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Archive for the ‘Theology’ Category

Philip Clayton in the Huffington Post:

When they announced the discovery of physics’ most elusive particle this week, scientists didn’t overreach. They just did damn good science. The fans and the foes of religion, by contrast, are overreaching on both sides. The quest for the Higgs boson, and its ultimate discovery, neither proves nor disproves God.

“The poor you will always have with you,” Jesus is reputed to have said. He could have added, “and debates about science and religion as well.” The quest for the Higgs came to a decisive end this week. The quest to understand science and God will not end as abruptly.

Yes.

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Charles DarwinThe New Yorker has an article up on “Why We Don’t Believe In Science.” This essay, though mainly concerned with a study of our neural reactions to counter-intuitive experiences, begins by citing a recent Gallup poll on what Americans believe when it comes to evolution. Somewhat surprising is the large percentage of Americans (45%) who reject the theory of evolution and instead hold that the world was created within the last 10,000 years by a supernatural agent.* 32% of adult Americans hold what might be called theistic evolution, while only 15% hold to a purely naturalistic account of evolution.**

*Is this regression? Even among those who rejected evolution in the early 20th century, William Jennings Bryan among them, they were generally not this type of “Young Earth Creationist.Instead, they readily proclaimed that “a day is like a thousand years to God,” which allowed them to accept the antiquity of the Earth without abandoning the 7 days of creation in Genesis – a position known as “Old Earth Creationism.”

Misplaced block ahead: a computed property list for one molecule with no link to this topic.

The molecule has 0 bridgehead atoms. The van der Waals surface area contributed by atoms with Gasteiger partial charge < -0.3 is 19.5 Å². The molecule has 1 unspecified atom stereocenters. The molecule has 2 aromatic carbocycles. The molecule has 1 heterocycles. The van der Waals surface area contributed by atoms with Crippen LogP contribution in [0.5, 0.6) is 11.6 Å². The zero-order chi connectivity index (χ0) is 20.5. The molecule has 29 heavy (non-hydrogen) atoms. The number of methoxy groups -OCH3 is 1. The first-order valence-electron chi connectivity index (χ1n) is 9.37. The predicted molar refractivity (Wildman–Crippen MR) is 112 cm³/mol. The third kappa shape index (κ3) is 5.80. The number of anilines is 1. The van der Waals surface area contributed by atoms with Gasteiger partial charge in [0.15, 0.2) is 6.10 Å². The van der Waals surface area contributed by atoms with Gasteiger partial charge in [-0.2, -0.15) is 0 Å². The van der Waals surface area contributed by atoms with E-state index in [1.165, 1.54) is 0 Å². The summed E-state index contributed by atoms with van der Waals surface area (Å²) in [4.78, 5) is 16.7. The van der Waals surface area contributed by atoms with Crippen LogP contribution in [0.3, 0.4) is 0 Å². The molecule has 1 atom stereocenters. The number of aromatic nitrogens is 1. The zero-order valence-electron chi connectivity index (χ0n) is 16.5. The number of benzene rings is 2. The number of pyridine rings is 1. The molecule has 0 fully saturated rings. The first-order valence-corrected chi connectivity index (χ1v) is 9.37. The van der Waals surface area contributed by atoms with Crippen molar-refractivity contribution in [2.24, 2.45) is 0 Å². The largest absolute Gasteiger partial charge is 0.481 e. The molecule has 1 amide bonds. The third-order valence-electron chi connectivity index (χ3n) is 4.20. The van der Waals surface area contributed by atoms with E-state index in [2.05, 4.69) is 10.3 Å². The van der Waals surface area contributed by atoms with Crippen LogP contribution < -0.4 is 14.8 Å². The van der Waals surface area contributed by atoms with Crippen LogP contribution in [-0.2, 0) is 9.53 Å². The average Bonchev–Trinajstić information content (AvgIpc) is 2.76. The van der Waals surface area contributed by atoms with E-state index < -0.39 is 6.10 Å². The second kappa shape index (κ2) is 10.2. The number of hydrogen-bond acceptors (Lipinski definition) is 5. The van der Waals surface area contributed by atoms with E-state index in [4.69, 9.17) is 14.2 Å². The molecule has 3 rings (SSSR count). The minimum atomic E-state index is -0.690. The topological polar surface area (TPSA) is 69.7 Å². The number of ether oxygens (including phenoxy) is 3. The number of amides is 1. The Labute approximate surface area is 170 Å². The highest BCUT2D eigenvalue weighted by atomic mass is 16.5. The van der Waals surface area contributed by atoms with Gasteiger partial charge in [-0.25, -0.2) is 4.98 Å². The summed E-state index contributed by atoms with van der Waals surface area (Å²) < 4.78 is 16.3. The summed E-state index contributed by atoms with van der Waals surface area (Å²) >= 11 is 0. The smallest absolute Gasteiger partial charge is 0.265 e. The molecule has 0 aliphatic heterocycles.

**Lost in this is the fact that more people accept evolution than reject it. And I have a major bone to pick when it comes to the use of the word “believe” in reference to scientific theories. One does not “believe” a scientific theory, one can only accept it (or reject it) as the theory that makes the best sense of the empirical evidence. And to do this, one must employ logic – the kind of thing that Aristotle developed and was so important for the medievals, even though Aristotle gets kicked around in this article for being naive and erroneous. If you want to know what belief is, go read this. It has nothing to do with science, and to use faith/belief in reference to science is to actually denigrate what science is in the first place.

As my students would tell you, I am a defender of the theory of evolution and work hard to show them that there is no biblical or theological basis for supposing a conflict between Christianity and evolution. Darwin certainly did not think so, nor have most educated Christians since the emergence of Darwinian evolution. This conflict – and this is so crucially important to understand – has been trumped up (by both sides!) as a subset of the (trumped-up!) conflict between the secular and the religious, and is ultimately a political (broadly understood) conflict that has to do with particular configurations of power rather than ideological beliefs. But that is for another post. (more…)

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